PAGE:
Skip to Main Content
HomeAbout UsGrantsFormsNewsroomHelpContact Us
Search NIFA
Advanced Search
Browse by Subject
Agricultural Systems
Animals & Animal Products
Biotechnology & Genomics
Economics & Commerce
Education
Environment & Natural Resources
Families, Youth & Communities
Food, Nutrition & Health
International
Pest Management
Plants & Plant Products
Technology & Engineering

 

USDA Awards Grant to Virginia Tech to Improve Soybean Production and Sustainability

Media Contact: Jennifer Martin, (202) 720-8188

WASHINGTON, March 28, 2011 – USDA’s National Institute of Food and Agriculture (NIFA), today announced a grant to Virginia Tech to address global food security concerns though improved soybean production.

“Agriculture faces a serious challenge as it strives to produce food for a global population expected to reach 9 billion by 2050,” said Roger Beachy, NIFA director. “Today soybeans are the largest source of protein and the second largest source of vegetable oil in the world, so improving soybean production has important implications for food security.  NIFA is working to increase food production while minimizing losses from disease, harvest, transport and storage.”

NIFA awarded the $9.2 million grant to Dr. Brett Tyler and scientists at the Virginia Bioinformatics Institute and Virginia Tech’s College of Agriculture and Life Sciences. The team will use new diagnostic tools and genetic information to identify genes that restrict the potential for pathogens to cause disease. These new disease management technologies are aimed at improving soybean yields. The team, which includes extension specialists, economists and biologists, will work with soybean farmers and consultants to ensure the new technologies meet their needs and measure potential economic value.

The research activities will focus specifically on oomycete pathogens of soybean including Phytophthora sojae -- a deadly, soilborne plant pathogen that causes root and stem rot in soybean. Soybean production in the United States totals approximately 3.3 billion bushels annually with a value of almost $32 billion.  However, damage to soybean crops caused by root and stem rot diseases cause an estimated $300 million in annual yield loss for U.S. farmers.

“Soybean is a very important crop for the United States,” Dr. Tyler said. “It is used in the foods that we eat, the oil that we cook with and in animal feed. Soybean oil is also used extensively in biodiesel production. The main goal of this project is to improve the sustainability of crop production by mitigating several major diseases. This will benefit small farmers as well as larger commercial producers, and will strengthen our nation’s food security system by keeping food prices down.”

Diseases caused by oomycete pathogens impact not only soybean but also a wide range of other plants important to agriculture, horticulture, forestry and natural ecosystems. These include potato, tomato, peppers, squash, cucumbers, grapes, most fruit and nut trees and many ornamental nursery plants. It is expected that many strategies the team develops to mitigate oomycete diseases of soybean can be applied to these and other plant species. Outcomes of this research may also lead to applications that impact animal and human diseases caused by similar fungi.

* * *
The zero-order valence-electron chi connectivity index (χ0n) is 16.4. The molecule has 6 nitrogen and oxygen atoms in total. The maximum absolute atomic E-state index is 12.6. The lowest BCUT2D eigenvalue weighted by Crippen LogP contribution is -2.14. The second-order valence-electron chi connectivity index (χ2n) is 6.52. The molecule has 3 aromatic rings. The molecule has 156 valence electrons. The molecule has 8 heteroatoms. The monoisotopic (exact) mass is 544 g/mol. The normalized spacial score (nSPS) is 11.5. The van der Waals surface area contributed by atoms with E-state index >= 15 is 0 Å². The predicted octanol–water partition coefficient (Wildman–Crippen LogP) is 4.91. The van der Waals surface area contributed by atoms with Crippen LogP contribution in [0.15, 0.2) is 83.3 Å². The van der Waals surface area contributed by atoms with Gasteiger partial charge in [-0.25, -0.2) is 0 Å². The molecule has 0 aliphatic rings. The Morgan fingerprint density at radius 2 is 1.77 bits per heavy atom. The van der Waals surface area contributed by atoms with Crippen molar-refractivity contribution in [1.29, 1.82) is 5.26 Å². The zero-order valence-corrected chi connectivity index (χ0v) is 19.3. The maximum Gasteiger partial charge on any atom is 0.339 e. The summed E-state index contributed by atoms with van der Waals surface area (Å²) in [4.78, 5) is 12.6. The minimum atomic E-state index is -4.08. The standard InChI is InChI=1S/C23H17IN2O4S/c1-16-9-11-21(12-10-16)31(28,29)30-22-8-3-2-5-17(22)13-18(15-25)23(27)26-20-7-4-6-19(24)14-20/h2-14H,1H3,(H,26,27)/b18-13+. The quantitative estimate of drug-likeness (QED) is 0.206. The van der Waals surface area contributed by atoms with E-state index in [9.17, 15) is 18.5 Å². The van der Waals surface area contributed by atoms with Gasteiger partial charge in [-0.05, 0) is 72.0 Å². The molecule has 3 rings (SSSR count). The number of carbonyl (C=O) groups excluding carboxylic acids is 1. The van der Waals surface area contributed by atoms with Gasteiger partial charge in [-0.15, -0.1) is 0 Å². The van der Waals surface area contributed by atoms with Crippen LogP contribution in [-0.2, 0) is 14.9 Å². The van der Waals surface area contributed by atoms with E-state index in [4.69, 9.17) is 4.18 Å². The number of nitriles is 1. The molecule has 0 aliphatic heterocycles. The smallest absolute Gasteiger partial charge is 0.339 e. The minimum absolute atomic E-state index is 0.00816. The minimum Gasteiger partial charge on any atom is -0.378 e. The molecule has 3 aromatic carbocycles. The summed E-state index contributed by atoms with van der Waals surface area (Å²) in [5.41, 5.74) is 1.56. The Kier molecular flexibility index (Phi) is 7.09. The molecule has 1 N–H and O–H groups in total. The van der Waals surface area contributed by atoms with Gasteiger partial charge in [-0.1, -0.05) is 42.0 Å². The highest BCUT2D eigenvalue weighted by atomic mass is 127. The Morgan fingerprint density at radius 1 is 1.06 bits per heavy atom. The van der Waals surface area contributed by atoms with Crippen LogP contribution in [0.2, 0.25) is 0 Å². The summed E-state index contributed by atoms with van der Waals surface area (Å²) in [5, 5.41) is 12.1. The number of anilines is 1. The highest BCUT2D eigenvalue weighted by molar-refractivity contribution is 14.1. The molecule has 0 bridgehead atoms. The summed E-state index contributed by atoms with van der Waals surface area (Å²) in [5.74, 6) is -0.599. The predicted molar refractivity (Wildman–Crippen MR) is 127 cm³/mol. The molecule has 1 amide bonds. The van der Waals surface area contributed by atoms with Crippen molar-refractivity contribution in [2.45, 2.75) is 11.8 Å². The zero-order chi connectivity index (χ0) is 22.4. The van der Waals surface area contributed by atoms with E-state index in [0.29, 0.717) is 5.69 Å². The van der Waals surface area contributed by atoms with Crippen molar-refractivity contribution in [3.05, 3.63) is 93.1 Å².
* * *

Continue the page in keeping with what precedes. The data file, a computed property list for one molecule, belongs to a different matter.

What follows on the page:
Education and outreach activities are key components of this project. A network of colleges and universities will provide opportunities for undergraduate students to contribute to the research. The project will also build on the popular Kids’ Tech University program sponsored by the Virginia Bioinformatics Institute and Virginia Cooperative Extension’s 4-H Youth Development Program, establishing a new Kids’ Tech University program at Bowling Green State University.

The grant was awarded through NIFA’s Agriculture and Food Research Initiative (AFRI). AFRI’s global food security challenge area focuses on two intertwined issues: food availability and food accessibility. Adequate food availability implies that the population has a reliable source of food from domestic or international production. For adequate food accessibility, the population must have sufficient resources to purchase food for a nutritious diet. The long-term goal of this program is to increase global food availability through increased and sustainable food production with reduced losses.

AFRI is NIFA’s flagship competitive grant program and was established under the 2008 Farm Bill. AFRI supports work in six priority areas: plant health and production and plant products; animal health and production and animal products; food safety, nutrition and health; renewable energy, natural resources and environment; agriculture systems and technology; and agriculture economics and rural communities.

Through federal funding and leadership for research, education and extension programs, NIFA focuses on investing in science and solving critical issues impacting people's daily lives and the nation's future.  More information is available at: www.nifa.usda.gov.

#

USDA is an equal opportunity provider, employer and lender.  To file a complaint of discrimination, write: USDA, Director, Office of Civil Rights, 1400 Independence Ave., S.W., Washington, D.C. 20250-9410 or call (800) 795-3272 (voice), or (202) 720-6382 (TDD).